#26 — Columbus (Kogonada, 2017)
Intently studying great films, it turns out, is a solid strategy for someday making your own great film. Before crafting his debut feature, Columbus, Kogonada was surely best known for his exemplary video essays detailing the distinctive visual and thematic techniques of filmmakers such as Stanley Kubrick and Richard Linklater. As a precursor to his own efforts as a director, its the equivalent of studying a master architect’s finest buildings before sitting down at a drafting table, mechanical pencil in hand.
I’m cheating with the above metaphor. Architecture figures prominently in Columbus, because the Indiana city that give the film its title is an unlikely hotbed of modernist buildings designed by the famed likes of I.M. Pei and the Saarinens. For Casey (Haley Lu Richardson), a college-aged woman stuck in neutral in her life, the striking structures around town are among the only things that give her a sense of pleasure and wonderment. The building represent a level of intellectual curiosity and possibility beyond what seems immediately available to her, whether due to genuine anchoring to her troubled mother (Michelle Forbes) or a self-preserving fear of escaping her drably defined confines. Casey’s world starts to expand when she encounters Jin Lee (John Cho), a man visiting Columbus to see his estranged father (Joseph Anthony Foronda), an esteemed architecture professor who’s fallen ill. Both adrift, Casey and Jin build a caring friendship, edging in the direction of modest personal rejuvenation in the process.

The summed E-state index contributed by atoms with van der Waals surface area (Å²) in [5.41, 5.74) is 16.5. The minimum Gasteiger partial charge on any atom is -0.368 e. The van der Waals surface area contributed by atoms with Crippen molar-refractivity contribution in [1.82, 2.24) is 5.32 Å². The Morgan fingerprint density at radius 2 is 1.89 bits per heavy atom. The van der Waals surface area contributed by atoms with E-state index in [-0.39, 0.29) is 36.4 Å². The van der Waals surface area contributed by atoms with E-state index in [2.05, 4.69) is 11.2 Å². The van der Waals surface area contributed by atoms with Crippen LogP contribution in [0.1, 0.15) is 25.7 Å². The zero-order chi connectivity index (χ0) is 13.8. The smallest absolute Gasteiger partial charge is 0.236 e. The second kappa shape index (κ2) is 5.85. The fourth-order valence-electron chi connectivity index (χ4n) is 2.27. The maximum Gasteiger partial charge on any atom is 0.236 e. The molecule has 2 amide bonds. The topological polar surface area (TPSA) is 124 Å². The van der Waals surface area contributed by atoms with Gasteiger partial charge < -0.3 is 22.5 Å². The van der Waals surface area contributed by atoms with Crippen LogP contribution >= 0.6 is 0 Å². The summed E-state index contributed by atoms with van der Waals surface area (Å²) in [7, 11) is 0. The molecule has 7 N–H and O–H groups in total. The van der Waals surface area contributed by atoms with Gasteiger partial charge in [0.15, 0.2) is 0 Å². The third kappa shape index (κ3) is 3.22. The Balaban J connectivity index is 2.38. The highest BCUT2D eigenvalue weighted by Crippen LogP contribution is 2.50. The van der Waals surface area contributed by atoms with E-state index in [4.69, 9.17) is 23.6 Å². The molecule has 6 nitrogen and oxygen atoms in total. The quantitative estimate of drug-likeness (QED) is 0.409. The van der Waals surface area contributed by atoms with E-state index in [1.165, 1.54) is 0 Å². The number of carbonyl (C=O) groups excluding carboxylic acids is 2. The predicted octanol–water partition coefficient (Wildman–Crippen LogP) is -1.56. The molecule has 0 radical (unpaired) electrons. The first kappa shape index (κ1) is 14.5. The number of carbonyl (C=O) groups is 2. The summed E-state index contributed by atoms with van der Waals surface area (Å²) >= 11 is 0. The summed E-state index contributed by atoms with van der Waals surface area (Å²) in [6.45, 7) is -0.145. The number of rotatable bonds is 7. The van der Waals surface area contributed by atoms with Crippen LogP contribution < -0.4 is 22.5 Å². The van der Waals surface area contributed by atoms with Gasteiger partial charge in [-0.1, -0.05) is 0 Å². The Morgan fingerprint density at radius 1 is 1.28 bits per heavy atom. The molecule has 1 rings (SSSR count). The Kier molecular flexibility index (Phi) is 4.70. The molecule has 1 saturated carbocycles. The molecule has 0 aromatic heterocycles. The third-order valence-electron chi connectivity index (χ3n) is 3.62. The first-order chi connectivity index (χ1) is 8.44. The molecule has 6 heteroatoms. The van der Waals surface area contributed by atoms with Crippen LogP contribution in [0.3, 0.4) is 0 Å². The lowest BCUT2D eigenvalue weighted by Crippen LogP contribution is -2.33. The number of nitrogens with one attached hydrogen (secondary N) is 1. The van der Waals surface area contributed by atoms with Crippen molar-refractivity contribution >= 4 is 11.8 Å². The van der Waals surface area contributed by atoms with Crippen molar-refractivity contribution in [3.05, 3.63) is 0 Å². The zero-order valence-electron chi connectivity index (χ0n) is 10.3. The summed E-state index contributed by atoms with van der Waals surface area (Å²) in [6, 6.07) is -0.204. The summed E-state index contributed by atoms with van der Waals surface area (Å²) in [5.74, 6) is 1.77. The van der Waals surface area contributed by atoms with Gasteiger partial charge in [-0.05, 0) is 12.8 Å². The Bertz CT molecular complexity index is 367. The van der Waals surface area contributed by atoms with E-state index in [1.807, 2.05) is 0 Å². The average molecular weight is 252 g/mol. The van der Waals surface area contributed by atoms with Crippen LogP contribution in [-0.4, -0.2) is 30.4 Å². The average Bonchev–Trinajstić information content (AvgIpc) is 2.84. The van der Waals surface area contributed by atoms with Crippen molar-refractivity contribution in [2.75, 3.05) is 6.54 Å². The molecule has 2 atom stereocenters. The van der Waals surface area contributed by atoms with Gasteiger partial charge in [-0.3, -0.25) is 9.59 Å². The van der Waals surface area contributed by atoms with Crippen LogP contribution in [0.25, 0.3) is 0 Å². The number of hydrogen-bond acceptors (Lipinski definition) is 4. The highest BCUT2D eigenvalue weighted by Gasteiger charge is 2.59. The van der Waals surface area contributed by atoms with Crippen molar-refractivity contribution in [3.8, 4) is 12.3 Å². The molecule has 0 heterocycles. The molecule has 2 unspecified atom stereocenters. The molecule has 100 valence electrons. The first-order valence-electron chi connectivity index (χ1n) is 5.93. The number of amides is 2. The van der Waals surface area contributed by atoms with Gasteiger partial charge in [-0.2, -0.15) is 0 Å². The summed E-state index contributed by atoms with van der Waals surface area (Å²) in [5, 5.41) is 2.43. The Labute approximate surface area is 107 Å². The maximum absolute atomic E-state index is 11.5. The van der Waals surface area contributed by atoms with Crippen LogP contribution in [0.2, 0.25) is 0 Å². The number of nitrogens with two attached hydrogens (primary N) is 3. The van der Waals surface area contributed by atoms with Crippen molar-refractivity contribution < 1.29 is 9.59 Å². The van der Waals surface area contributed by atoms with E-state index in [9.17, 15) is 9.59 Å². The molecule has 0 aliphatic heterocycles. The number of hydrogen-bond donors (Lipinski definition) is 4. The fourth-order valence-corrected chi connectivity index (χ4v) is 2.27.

The craft of Kogonada, who also wrote the screenplay, is meticulous throughout. He frames shots beautifully and moves the camera carefully. He holds on to scenes patiently and in unerring in his tempo. But if the film were pure craft, it would be lovely but short on meaning. The filmmaker is equally assured in the emotional content, drawing the characters, their relationships, and their dilemmas with a quiet, unfussy truthfulness. Conflicts don’t need to be grandiose to be dramatic. Kogonada astutely finds the poignancy in the little moments, the nagging worries, the pangs of longing that lace through a life. That level of loving detail is a gift to actors, and both of the film’s principal performers are marvelous, finding richness in every moment.
Kogonada drew on a wealth of film knowledge in making Columbus, noting the works of Yasujirō Ozu (one of Kogonada’s video essay subjects) as a particular inspiration. It is one thing to revere and emulate ancestral masters of a form; it is quite another to approach their level of accomplishment. With Columbus, Kogonada does exactly that. He’s made his own classic.